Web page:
4. I know that my words are often not enough – I must follow through by intervening to help my child stop the behavior.

5. I’m not afraid of what others think when I need to pick up and carry my crying, screaming child out of a problematic situation. My child comes first.

6. I have the courage to allow feelings to run their full course, without trying to calm, rush, fix, shush or talk my child out of them.  I might say, “You have some very strong feelings about that” rather than yelling “enough!”

7. I move on without the slightest resentment, once my child’s storm has passed.

8. Rather than feeling angry, guilty or dejected for the rest of the day, I hold my head high and congratulate myself for being an awesome, heroic parent.

Occasionally (though it’s pretty rare) my superhero perspective even allows me to recognize the romance in these moments. I’m able to time travel at hyper-speed into the future, look back and realize that this was prime time together.  It didn’t look pretty, but we were close. I’ll remember how hard it was to love my child when she was at her very worst and feel super proud that I did it anyway.


I offer a guide to gentle leadership in my book: NO BAD KIDS: Toddler Discipline Without Shame 

And now, finally! All my discipline advice in one place for you to make your own: http://nobadkidscourse.com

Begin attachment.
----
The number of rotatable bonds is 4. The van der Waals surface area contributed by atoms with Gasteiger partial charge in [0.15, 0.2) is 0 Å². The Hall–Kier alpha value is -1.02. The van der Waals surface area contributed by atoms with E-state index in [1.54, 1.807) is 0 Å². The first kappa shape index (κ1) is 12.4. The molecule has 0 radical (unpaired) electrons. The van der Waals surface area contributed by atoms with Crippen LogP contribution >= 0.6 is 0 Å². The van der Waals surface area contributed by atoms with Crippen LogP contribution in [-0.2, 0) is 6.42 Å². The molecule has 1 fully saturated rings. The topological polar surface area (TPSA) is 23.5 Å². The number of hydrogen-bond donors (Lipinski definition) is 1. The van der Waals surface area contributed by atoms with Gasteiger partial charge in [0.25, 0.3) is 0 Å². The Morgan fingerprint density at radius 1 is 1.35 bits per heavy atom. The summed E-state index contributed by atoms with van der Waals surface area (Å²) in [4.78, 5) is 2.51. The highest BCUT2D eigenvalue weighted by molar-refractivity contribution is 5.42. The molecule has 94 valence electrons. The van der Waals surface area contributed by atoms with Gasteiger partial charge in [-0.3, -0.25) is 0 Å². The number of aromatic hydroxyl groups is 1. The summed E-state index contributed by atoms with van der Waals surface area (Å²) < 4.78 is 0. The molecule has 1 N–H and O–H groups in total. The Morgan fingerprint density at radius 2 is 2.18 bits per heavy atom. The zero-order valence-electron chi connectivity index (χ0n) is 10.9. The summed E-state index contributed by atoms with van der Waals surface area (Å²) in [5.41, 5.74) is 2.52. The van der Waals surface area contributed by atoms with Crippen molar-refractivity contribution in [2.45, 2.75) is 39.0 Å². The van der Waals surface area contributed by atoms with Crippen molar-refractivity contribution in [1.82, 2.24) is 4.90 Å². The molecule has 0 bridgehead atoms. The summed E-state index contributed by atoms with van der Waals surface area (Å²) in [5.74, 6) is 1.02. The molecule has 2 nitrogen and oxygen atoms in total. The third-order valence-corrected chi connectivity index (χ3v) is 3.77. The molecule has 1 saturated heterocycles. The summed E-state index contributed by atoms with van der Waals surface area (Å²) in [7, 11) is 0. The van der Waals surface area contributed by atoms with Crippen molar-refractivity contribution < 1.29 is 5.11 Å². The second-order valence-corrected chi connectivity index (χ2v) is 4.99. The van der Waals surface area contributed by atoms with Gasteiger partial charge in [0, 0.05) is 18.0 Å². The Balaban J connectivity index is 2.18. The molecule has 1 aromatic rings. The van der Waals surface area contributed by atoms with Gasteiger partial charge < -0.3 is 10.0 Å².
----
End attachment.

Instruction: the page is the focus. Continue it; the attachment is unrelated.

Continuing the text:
I also highly recommend this podcast I recorded with Tasha, Challenging Moments With Kids: How To Keep Your Cool:




(Photo by TheodoreWLee on Flickr)


Please share your comments and questions. I read them all and respond to as many as time will allow.

  1. Hi, Janet.
    First and foremost, I’ve been listening to your podcasts at home, in the car all the time and I love it. It’s beyond helpful and I admit it is sometimes very hard to follow everything you say but I’m trying and that’s what matters the most.

    I have a 21 month old daughter who is like any other toddler, maybe a bit more fearful of new surroundings, and objects than her friends, but she’s a loving, happy toddler.

    After listening to your podcasts, and reading your posts, there’s a recurring theme of letting the child express their emotions to let their feelings out in a healthy way.
    I do understand logically, as I, too, agree that there are many emotions inside of you that are natural and should be allowed to be expressed in appropriate ways.

    But every time I let my daughter cry out her emotion and not trying to soothe her is extremely hard for me, because of my own childhood experience.

    My mother was not a very responsive mother, meaning if she didn’t care about what I said or she felt that it was too trivial to gain her interests, or my words upset her in the slightest way, she never responded, and acted as if she didn’t hear anything. Same goes for in times of discipline, if my mother had to discipline me she would take something away from me and maybe or maybe not with a brief explanation. We never really communicated and when we did it was ‘one-way’, she mostly complained, and I listened.

    I was an angry and resentful child because of this and also physical punishment(although quite common in our culture). I remember always yelling and screaming at her when she never budged an inch or opened her mouth and went about her day.